Jung A Kim is a doctoral student. She worked at the Kyoungpook National University Hospital Emergency Room from 2012 to 2015. She is interested in many problems of emergency room nurses. As nurses are mostly women, this is also the nature of women's career problems. Improving the working environment of the nurse can help provide better nursing to the patient. She wants people to be interested in this problem.
This study was aimed at investigating the effect of violence experience and self compassion of the post-traumatic stress disorder(PTSD) working in emergency department nurses. Violence experience is a physical violence that involves threats or intimidation, physical threats such as kicking or attempting to swig a fist, and physical violence experiences, such as throwing, kicking, or knocking objects. PTSD is a mental disorder that occurs after experiencing a serious injury or an event that threatens the physical well-being of an individual, and experiences severe feelings of fear, helplessness, and fear, thereby seriously affecting interpersonal and occupational functioning. Self-compassion is an attitude of caring for oneself with mercy in the case of suffering of failure. Violence experience, self-compassion, and post-traumatic stress disorder were measured using a structured questionnaire among 96 nurses in the emergency departments located in D and G cities in South Korea from June to July of 2017. The collected data were analyzed by using IMB SPSS Statistics version 20.0. Also, correlations among violence experience, subfactor of self compassion, and post-traumatic stress disorder were examined by Pearson's correlation coefficient. To examine influencing factors on post-traumatic stress disorder, hierarchical regression method used. In this study, the physical threat experience has a significant effect on the post-traumatic stress disorder and the explanatory power of post-traumatic stress disorder is increased(β=.383, p<.001). Self kindness showed a negative correlation with post-traumatic stress disorder(r=-.392, p<.001). Particularly, self kindness, which is a subfactor of self compassion, has a significant effect on post-traumatic stress disorder and the explanatory power of post-traumatic stress disorder is decreased(β=-.365, p<.001). It suggests that, when developing intervention programs for post-traumatic stress disorder in emergency department nurses, physical threats and self kindness should be taken into consideration.
Hoon Jung Jeon is a part-time lecturer of the College of Nursing at Kyungpook National University. She is a Acute Care Nurse Practitioner. The dysmenorrhea, the irritable bowel syndrome and the women health care are interested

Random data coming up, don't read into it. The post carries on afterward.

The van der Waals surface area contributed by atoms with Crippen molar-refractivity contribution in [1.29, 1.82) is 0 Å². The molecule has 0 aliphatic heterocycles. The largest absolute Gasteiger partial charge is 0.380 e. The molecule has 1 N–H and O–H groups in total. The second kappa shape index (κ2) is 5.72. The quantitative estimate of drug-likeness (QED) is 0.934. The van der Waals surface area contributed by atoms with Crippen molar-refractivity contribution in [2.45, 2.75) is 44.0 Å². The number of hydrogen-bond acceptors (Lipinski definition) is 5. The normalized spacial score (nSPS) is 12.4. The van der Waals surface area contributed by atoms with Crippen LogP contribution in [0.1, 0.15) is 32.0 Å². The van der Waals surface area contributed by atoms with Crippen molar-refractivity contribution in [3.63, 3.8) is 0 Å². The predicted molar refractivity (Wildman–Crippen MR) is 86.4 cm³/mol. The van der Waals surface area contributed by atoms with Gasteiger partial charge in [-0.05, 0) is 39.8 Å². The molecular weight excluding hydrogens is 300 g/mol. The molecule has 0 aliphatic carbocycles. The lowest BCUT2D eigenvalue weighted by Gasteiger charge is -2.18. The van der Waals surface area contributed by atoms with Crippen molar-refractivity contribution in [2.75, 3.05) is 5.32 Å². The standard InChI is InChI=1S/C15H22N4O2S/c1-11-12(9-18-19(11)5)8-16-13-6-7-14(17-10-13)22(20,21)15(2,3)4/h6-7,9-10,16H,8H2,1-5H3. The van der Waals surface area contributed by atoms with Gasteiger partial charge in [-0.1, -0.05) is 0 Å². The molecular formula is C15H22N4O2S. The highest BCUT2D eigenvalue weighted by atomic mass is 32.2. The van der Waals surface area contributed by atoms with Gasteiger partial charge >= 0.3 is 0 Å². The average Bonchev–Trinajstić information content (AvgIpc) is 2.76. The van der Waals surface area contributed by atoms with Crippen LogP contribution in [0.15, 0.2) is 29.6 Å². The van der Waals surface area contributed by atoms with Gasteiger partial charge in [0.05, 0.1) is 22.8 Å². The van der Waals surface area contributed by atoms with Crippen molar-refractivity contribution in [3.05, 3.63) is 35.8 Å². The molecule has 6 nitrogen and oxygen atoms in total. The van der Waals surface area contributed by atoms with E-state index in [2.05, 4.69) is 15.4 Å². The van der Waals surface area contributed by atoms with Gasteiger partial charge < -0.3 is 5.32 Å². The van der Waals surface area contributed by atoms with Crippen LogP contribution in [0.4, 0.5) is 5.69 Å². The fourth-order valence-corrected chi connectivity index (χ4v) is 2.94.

Purpose: The purpose of this study is to identify predictive factors to affect the severity of dysmenorrhea of Korean female college students. Methods: The participants were 761 female college students in three universities in D city. Data collection was performed from May to June, 2017 through face-to-face interviews with four researchers using structured questionnaires and Google online surveys. The data were analyzed using the multiple logistic regression analysis with the SPSS version 20.0 to identify predictive factors of severity of dysmenorrhea. Results: Biological and behavioral factors, and self-compassion were all included to find out the predictive factors on severity of dysmenorrhea. The zero-hypothesis would be rejected because the fit of the model was χ² = 169.466 (p <.001) and the total coefficient excluding the constant value is zero. According to the age of the subcategories of biological factors, the mild dysmenorrhea is more increased 1.74 times (AOR 1.74, CI 1.01 ~ 3.01, p <.048) at 21-22 years and the moderate dysmenorrhea is more increased 16.23 times (AOR 16.23, CI 1.89 ~ 139.47, p <.011) at over 25 years than under 20 years. On the amount of menstrual, the mild dysmenorrhea was 8.53 times (AOR 8.53, CI 1.75 ~ 41.58, p <.008) and the moderate was 16.07 times (AOR 16.07, CI 3.20 ~ 80.61, p <.001) more increased respectively than the low amount of menstrual. As to the family history of menstrual disorders, mild dysmenorrhea was 2.49 times (AOR 2.49, CI 1.37 ~ 4.53, p <.003) and the moderate of dysmenorrhea was 6.48 times (AOR 6.48, CI 3.50 ~ 12.02, p <.001) more increased respectively than no family history. According to the sleep satisfaction as the subcategories of behavioral factors, the moderate dysmenorrhea is more increased 2.78 times (AOR 2.78, CI 1.24 ~ 12.02, p <.013) than they were dissatisfied with sleep. When a point of self-compassion is decreased, the mild dysmenorrhea was 0.96 times (AOR .96, CI .92 ~ .99, v <.030) and the moderate dysmenorrhea was 0.94 times (AOR 0.94, CI ~ .90. 98, v <.004) more increased. Conclusions: The results of this study demonstrated that biological and behavioral factors, and self-compassion were the predictive factors on the degree of dysmenorrhea of female college students. According to this study, it would help to predict the high risk group on dysmenorrhea in clinical area and it provides basic data to develop future nursing interventions on improving self-management of dysmenorrhea patients.